And into the mix, [as I read responses on the listserve about these critical issues], someone threw a wrench that hit me squarely in the gut:  “The race card” — a suggestion that “we whites” should heed an “urgent warning” that “we will soon be the minority”.  I had to leave my desk and go into the bathroom and vomit.  Really.

There [were at the time] a thousand people on  the listserve where I post[ed] these Musings and happily [had] done so for four years.  They come in all shapes, sizes, colors, both genders (maybe some that have themselves experienced each gender) and multiple sexual orientations.  Our members live in cities, and suburbia, and rural Missouri, or, even, heaven forbid, rural Missourah. The posts generated on the listserve land[ed] in inboxes throughout the state [of Missouri] and in the Virgin Islands, and in other states, too, since some of the good members of the Missouri Bar have ventured elsewhere in this nation.  I am haunted by the hidden horror of members of the Small Firm Internet Group whom I don’t even know, or whom I know but who belong to a category of persons that is unknown to me:  The SFIG listserve member who sits at his or her desk wrapped in brown skin, or the subtle tones of Vietnamese pigmentation, with a picture of his or her same-gender partner on the desk nearby.  I picture that attorney raising his or her fingers to hit “delete”, feeling the nausea that beset me during this discussion, overwhelmed by the decades of the suppression of his or her basic nature that society demands.

In 1977, I got a job at Legal Services of Eastern Missouri as an assistant to Patricia Martin, their lobbyist.  Because of space limitations, I couldn’t office on the same floor as my boss, but hung my cape on the back of a door in the Housing Unit, working at a little steel desk.  One of the housing lawyers, Nina Balsam, took pity on me, inviting me to lunch now and then, talking to me about her work.  Others in that unit let me into their social circles.  I recall that time with considerable nostalgia. I often imagine myself in that unit still, decades later:  my first taste of the law, long before I decided to embrace it as my vocation.

Let me be clear:  I have not seen Nina Balsam in thirty-two years.  [And eight years later, I still have not.] I don’t even know if she is still alive, or what she is doing. I don’t know if she is, or was, gay or straight, married or single, partnered or alone.  I make no statements about her by recounting this incident.  I don’t think she would be insulted if I did, but as I have no knowledge to form the basis of any pronouncement, any I would make would be based on pure supposition and hence irresponsible.

That said:

One day Nina came into the office with a dejected look on her face.  Someone inquired as to the reason for her foul mood.  I did something last night that I never thought I would do, she answered.  We waited for the pronouncement, expecting some wild event, or some profound decision.  I shaved my legs, she said, and slumped into her chair.

Later, she explained to me that she thought judges were looking askance at her because of her unshaven legs.  She didn’t care if they didn’t like her, she acknowledged.  But she cared if they ruled against her clients because they didn’t like her.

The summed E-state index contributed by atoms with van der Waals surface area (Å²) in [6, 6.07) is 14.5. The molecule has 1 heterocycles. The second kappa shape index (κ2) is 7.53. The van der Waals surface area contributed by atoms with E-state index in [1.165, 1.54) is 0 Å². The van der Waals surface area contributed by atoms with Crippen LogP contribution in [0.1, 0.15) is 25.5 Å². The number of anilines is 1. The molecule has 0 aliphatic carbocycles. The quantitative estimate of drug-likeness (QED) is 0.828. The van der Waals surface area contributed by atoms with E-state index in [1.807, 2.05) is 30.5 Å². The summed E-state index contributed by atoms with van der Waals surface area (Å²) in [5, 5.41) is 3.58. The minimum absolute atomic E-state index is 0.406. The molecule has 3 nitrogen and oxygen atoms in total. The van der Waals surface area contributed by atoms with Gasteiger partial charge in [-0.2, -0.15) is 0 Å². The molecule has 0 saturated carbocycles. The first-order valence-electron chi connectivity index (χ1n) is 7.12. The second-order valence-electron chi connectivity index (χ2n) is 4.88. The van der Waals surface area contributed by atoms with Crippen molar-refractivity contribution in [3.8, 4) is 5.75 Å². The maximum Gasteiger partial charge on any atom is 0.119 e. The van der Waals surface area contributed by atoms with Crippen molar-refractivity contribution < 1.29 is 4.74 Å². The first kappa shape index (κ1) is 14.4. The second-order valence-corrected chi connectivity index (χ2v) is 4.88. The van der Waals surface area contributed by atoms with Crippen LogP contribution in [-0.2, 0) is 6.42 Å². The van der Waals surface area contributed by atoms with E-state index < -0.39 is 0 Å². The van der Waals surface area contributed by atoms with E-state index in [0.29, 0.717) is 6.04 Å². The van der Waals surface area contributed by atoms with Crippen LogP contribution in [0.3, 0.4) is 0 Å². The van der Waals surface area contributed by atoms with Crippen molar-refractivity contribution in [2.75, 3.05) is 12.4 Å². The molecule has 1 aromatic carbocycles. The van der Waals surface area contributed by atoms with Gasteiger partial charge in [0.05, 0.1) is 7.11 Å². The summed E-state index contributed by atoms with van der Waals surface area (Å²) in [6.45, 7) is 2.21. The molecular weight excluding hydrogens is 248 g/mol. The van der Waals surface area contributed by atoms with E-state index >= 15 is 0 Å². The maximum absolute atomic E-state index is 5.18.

I learned a valuable lesson from Nina that day, one of many that she and her colleagues taught me. Who we are, and how we are perceived, contributes to the response that others have to us.  This immutable fact haunts us.  Are we genetically driven to like certain people, because they are like us, because they conform to what we expect of others?  Are we socially conditioned to reach certain conclusions about people based upon the minute nuances of their personal comportment?

Is beauty really just skin-deep?

All of these principles  swirl in my subconscious.  My dreams [at times] contain troubled imagery, symbols that I do not comprehend.  I have remained both troubled and intrigued by what I saw in the various posts [on SFIG], those by outraged Christians, the humorous ones, the thoughtful and intellectual examinations of these most weighty issues, even those containing what I still perceive as disgusting prejudice.

The First Amendment allows us to speak as we will, provided we honor what the law proscribes as speech that violates certain time, place and manner restrictions.  The law in turn must make those restrictions as sparse as possible, to serve the greater good but not drive it, to protect order but not demand it, to allow others to traverse society without itself defining what the society will be.  I would not have it any other way.

My quarrel is not with the freedom to speak.  My quarrel, then, must be elsewhere, and as I reach the end of my ability to muse this morning, I know at last where it lies.  It lies exactly where that grandmother found herself, in the inevitability of impact, the bell that has been rung, the insult that has been hurled, the tar that sticks to the surface of its victim.

I realize that the fundamental flaw in freedom of speech is that once spoken, words cannot be withdrawn.

Mugwumpishly tendered,

Corinne Corley